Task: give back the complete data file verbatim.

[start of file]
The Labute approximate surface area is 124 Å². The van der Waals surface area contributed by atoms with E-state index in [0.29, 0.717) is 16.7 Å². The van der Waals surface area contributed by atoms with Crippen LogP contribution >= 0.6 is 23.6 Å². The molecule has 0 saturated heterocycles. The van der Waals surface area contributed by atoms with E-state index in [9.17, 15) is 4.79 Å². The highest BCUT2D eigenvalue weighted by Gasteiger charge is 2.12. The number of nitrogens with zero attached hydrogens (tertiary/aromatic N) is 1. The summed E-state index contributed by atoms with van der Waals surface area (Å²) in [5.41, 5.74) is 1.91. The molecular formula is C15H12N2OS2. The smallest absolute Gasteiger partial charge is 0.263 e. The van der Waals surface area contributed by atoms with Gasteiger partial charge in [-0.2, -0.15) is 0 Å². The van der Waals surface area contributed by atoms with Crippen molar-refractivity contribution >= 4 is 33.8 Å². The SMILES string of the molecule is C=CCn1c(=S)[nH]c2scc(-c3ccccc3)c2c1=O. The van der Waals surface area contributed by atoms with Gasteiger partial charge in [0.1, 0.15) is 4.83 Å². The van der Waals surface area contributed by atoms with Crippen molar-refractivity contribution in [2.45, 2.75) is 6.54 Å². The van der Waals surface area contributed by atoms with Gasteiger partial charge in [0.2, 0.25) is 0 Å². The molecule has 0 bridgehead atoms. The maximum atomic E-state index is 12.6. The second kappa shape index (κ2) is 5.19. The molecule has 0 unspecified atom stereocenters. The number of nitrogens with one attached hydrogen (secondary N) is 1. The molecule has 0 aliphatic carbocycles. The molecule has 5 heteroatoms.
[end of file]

The Labute approximate surface area is 124 Å². The van der Waals surface area contributed by atoms with E-state index in [0.29, 0.717) is 16.7 Å². The van der Waals surface area contributed by atoms with Crippen LogP contribution >= 0.6 is 23.6 Å². The molecule has 0 saturated heterocycles. The van der Waals surface area contributed by atoms with E-state index in [9.17, 15) is 4.79 Å². The highest BCUT2D eigenvalue weighted by Gasteiger charge is 2.12. The number of nitrogens with zero attached hydrogens (tertiary/aromatic N) is 1. The summed E-state index contributed by atoms with van der Waals surface area (Å²) in [5.41, 5.74) is 1.91. The molecular formula is C15H12N2OS2. The smallest absolute Gasteiger partial charge is 0.263 e. The van der Waals surface area contributed by atoms with Gasteiger partial charge in [-0.2, -0.15) is 0 Å². The van der Waals surface area contributed by atoms with Crippen molar-refractivity contribution >= 4 is 33.8 Å². The SMILES string of the molecule is C=CCn1c(=S)[nH]c2scc(-c3ccccc3)c2c1=O. The van der Waals surface area contributed by atoms with Gasteiger partial charge in [0.1, 0.15) is 4.83 Å². The van der Waals surface area contributed by atoms with Crippen molar-refractivity contribution in [2.45, 2.75) is 6.54 Å². The van der Waals surface area contributed by atoms with Gasteiger partial charge in [0.2, 0.25) is 0 Å². The molecule has 0 bridgehead atoms. The maximum atomic E-state index is 12.6. The second kappa shape index (κ2) is 5.19. The molecule has 0 unspecified atom stereocenters. The number of nitrogens with one attached hydrogen (secondary N) is 1. The molecule has 0 aliphatic carbocycles. The molecule has 5 heteroatoms.